UPDATE: The Duowei news site says that the Guiyang Intermediate People's Court states that it has "received no plans" for the trial of Bo. This is kind of a strange locution to use if an outright denial was intended. On the other hand, they're going to look pretty silly if the trial does indeed go ahead on the 28th and they insist they knew nothing about it a mere three days earlier, and they must know that, so maybe the denial is accurate. Wheels within wheels!
Thursday, January 24, 2013
Friday, January 4, 2013
The US Chamber of Commerce has produced an excellent and comprehensive report on the approval process (actually, many processes) for foreign direct investment in China. It includes both details and big-picture perspective. I don’t think I’ve ever seen this kind of information all brought together in a single report before, at least at this level of detail. It should be on the reading list of all courses about doing business in China.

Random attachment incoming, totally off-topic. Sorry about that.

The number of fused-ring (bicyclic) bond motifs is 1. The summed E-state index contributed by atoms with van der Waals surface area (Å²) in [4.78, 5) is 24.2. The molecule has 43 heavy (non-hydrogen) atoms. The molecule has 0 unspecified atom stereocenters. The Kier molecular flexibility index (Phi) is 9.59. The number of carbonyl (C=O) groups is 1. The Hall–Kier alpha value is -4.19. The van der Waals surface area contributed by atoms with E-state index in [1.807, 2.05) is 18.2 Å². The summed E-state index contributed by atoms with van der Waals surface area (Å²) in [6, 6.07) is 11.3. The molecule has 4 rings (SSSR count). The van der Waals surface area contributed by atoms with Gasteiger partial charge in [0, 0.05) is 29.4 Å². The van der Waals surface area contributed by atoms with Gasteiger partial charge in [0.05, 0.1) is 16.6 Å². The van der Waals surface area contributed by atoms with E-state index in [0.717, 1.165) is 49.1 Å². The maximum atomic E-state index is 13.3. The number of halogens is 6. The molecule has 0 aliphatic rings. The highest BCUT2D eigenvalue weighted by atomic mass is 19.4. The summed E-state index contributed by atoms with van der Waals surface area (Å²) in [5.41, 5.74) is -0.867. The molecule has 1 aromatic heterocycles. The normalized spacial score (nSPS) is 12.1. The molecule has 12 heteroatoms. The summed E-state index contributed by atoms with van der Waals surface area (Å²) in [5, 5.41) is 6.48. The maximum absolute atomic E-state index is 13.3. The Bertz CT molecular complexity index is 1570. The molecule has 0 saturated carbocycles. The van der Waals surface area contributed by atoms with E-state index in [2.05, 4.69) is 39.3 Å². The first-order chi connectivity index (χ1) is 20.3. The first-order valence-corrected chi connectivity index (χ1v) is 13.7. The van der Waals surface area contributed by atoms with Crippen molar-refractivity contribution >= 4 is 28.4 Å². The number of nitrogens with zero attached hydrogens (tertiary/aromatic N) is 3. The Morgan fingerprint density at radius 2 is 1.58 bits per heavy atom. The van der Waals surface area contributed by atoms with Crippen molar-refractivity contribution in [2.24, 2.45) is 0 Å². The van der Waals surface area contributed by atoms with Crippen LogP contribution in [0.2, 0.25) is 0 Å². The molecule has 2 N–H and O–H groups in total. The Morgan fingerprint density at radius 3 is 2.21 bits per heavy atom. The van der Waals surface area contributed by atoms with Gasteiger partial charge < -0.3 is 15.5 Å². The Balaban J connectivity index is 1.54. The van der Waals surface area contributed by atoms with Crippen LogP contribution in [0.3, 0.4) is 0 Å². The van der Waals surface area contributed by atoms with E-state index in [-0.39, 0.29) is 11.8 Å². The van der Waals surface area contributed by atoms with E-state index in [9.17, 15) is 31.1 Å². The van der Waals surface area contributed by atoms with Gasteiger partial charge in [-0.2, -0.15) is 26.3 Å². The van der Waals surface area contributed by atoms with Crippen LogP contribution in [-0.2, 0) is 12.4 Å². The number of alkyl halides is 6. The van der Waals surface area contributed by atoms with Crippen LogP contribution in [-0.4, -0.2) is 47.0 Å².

Wednesday, January 2, 2013
US securities regulators have been engaged in a long struggle to obtain the workpapers of auditors of Chinese companies listed in the US, and last month the SEC initiated administrative proceedings against the Chinese affiliates of five big accounting firms (NYT story, plus useful background, here.)
In related proceedings, the SEC subpoenaed documents from Deloitte Touche Tohmatsu CPA, Ltd. (DTTC), the Chinese auditors of Longtop Financial Technologies, a Chinese company whose financial statements were apparently less than totally accurate.
DTTC has been fighting the subpoena on the grounds that it is liable to punishment under Chinese law if it provides the documents the SEC is seeking. Below are links to relevant court filings that look at the Chinese law issues here. I produced an expert witness declaration in support of the SEC's position in this matter and so my own views are stated there. The expert witness declarations in support of DTTC's position were produced by my colleagues (and as it happens my good friends) Prof. Tang Xin of Tsinghua University Faculty of Law and Prof. James Feinerman of Georgetown University Law School.
- DTTC's brief in opposition to the subpoena (April 11, 2012)
- SEC's brief in reply to DTTC's brief (Dec. 3, 2012)
- Regulation 29 (This is a key document relevant to the Chinese law issues and discussed in the filings)